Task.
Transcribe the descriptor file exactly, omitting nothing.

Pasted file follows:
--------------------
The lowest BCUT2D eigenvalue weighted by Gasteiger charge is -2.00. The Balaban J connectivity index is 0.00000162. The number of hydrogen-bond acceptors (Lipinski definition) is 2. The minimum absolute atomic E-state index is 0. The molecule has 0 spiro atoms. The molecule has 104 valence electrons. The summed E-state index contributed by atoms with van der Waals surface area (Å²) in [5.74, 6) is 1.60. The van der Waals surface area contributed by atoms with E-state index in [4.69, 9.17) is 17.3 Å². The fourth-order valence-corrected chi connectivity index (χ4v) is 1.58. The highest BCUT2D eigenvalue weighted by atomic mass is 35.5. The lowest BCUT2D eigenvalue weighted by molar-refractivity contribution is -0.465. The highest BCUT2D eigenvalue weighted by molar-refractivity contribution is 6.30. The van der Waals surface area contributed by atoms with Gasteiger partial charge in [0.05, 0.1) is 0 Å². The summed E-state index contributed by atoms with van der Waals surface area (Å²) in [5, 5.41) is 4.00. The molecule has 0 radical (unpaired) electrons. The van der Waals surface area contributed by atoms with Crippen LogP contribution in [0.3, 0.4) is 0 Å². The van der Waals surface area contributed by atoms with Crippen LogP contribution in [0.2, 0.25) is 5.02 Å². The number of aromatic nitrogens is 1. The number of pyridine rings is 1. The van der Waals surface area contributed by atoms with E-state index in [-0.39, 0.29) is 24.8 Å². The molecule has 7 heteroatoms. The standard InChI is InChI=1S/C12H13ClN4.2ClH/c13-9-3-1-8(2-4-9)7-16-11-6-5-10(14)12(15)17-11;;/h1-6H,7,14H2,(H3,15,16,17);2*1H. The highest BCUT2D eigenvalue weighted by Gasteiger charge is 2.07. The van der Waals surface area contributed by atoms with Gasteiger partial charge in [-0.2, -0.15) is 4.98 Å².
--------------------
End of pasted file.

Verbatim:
The lowest BCUT2D eigenvalue weighted by Gasteiger charge is -2.00. The Balaban J connectivity index is 0.00000162. The number of hydrogen-bond acceptors (Lipinski definition) is 2. The minimum absolute atomic E-state index is 0. The molecule has 0 spiro atoms. The molecule has 104 valence electrons. The summed E-state index contributed by atoms with van der Waals surface area (Å²) in [5.74, 6) is 1.60. The van der Waals surface area contributed by atoms with E-state index in [4.69, 9.17) is 17.3 Å². The fourth-order valence-corrected chi connectivity index (χ4v) is 1.58. The highest BCUT2D eigenvalue weighted by atomic mass is 35.5. The lowest BCUT2D eigenvalue weighted by molar-refractivity contribution is -0.465. The highest BCUT2D eigenvalue weighted by molar-refractivity contribution is 6.30. The van der Waals surface area contributed by atoms with Gasteiger partial charge in [0.05, 0.1) is 0 Å². The summed E-state index contributed by atoms with van der Waals surface area (Å²) in [5, 5.41) is 4.00. The molecule has 0 radical (unpaired) electrons. The van der Waals surface area contributed by atoms with Crippen LogP contribution in [0.3, 0.4) is 0 Å². The van der Waals surface area contributed by atoms with Crippen LogP contribution in [0.2, 0.25) is 5.02 Å². The number of aromatic nitrogens is 1. The number of pyridine rings is 1. The van der Waals surface area contributed by atoms with E-state index in [-0.39, 0.29) is 24.8 Å². The molecule has 7 heteroatoms. The standard InChI is InChI=1S/C12H13ClN4.2ClH/c13-9-3-1-8(2-4-9)7-16-11-6-5-10(14)12(15)17-11;;/h1-6H,7,14H2,(H3,15,16,17);2*1H. The highest BCUT2D eigenvalue weighted by Gasteiger charge is 2.07. The van der Waals surface area contributed by atoms with Gasteiger partial charge in [-0.2, -0.15) is 4.98 Å².